Grosbeaks in Aurora, Ohio
by Theresa Douglas
(Aurora, Ohio, USA)
We have seen the female and a baby grosbeak at our Squirrel Buster Plus feeder this summer. We are feeding coarse shelled sunflower seeds with a seed hoop attached where ground feeders eat from the net. The baby is brownish with white wings patches and a thick beak. The female grosbeak also enjoys eating peanuts (without shell or casing) from a large rough wood tray feeder made with hardware cloth stapled to the 12 inch tall sides that serves both clinging and perching birds.
The female grosbeak tends to feed in the midst of black birds, sparrows, cardinals, nuthatches, and finches. Although we have only seen black and white markings from the rear of a bird during flight, we think we may have seen a male at the peanut feeder a few times gathering bits of peanuts. We wondered if these sightings took place when the female was caring for eggs or the young offspring. We have never seen more than one grosbeak at a time on any of our feeders, nor can we positively determine we have seen a male at the feeder. Additionally, we may have seen a rare female black-headed grosbeak feeding at the seed hoop beneath the feeder. The bird resembles a female tricolored black bird with an orange throat and thick beak.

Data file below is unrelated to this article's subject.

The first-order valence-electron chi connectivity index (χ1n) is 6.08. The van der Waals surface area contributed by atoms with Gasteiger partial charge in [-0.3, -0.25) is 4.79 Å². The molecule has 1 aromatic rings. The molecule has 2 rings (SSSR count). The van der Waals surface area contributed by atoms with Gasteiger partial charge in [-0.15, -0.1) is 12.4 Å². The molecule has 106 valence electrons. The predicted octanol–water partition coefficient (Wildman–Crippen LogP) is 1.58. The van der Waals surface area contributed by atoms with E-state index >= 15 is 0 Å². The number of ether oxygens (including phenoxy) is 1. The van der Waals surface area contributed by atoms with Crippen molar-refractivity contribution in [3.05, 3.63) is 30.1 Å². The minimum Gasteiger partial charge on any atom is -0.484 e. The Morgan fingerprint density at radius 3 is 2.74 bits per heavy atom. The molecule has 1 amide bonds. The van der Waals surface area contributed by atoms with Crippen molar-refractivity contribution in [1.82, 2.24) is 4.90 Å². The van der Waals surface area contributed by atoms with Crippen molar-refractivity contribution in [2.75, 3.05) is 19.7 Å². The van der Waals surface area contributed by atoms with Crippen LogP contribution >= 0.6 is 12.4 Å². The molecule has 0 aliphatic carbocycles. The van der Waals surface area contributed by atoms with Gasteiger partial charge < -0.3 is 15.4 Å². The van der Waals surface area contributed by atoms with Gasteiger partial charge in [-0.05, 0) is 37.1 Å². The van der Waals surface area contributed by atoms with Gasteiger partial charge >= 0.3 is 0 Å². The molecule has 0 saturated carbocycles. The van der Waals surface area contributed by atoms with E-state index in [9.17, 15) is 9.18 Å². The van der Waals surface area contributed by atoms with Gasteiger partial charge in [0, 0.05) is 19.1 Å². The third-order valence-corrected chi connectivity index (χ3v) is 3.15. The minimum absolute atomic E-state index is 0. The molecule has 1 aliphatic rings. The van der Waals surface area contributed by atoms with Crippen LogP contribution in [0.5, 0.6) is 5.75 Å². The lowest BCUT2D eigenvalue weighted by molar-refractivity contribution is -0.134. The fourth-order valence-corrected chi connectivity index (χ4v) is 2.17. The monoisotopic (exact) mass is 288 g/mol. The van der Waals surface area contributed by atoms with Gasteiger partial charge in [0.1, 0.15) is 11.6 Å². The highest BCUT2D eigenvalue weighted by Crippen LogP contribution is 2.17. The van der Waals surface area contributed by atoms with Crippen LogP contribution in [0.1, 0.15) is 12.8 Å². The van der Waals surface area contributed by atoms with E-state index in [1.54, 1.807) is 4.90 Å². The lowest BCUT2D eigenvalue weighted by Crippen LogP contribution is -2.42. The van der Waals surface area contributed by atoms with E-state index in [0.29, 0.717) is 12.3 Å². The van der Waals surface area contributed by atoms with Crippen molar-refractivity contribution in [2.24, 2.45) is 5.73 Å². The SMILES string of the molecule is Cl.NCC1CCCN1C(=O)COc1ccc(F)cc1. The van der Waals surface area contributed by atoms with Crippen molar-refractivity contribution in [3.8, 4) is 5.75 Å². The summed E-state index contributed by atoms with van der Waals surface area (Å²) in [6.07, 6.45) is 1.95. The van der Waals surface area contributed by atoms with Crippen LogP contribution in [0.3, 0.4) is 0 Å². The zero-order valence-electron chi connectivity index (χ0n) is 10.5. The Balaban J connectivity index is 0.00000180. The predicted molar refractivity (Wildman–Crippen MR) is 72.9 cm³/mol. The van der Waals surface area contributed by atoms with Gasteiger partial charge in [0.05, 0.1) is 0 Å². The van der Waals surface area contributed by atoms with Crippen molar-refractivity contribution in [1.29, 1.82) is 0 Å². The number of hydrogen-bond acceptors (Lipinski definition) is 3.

The baby grosbeak sits alone on the cardinal ring of the sunflower feeder for extended periods and appears to be resting. During one of these periods, the baby was knocked off the ring by a three young tricolored black birds. As we sat at the patio table very near the feeder early one evening, the baby grosbeak landed on my husband's knee briefly before awkwardly flying to the cover of a large clematis vine nearby. The baby grosbeak has distinctive white patches across the wing tips and back.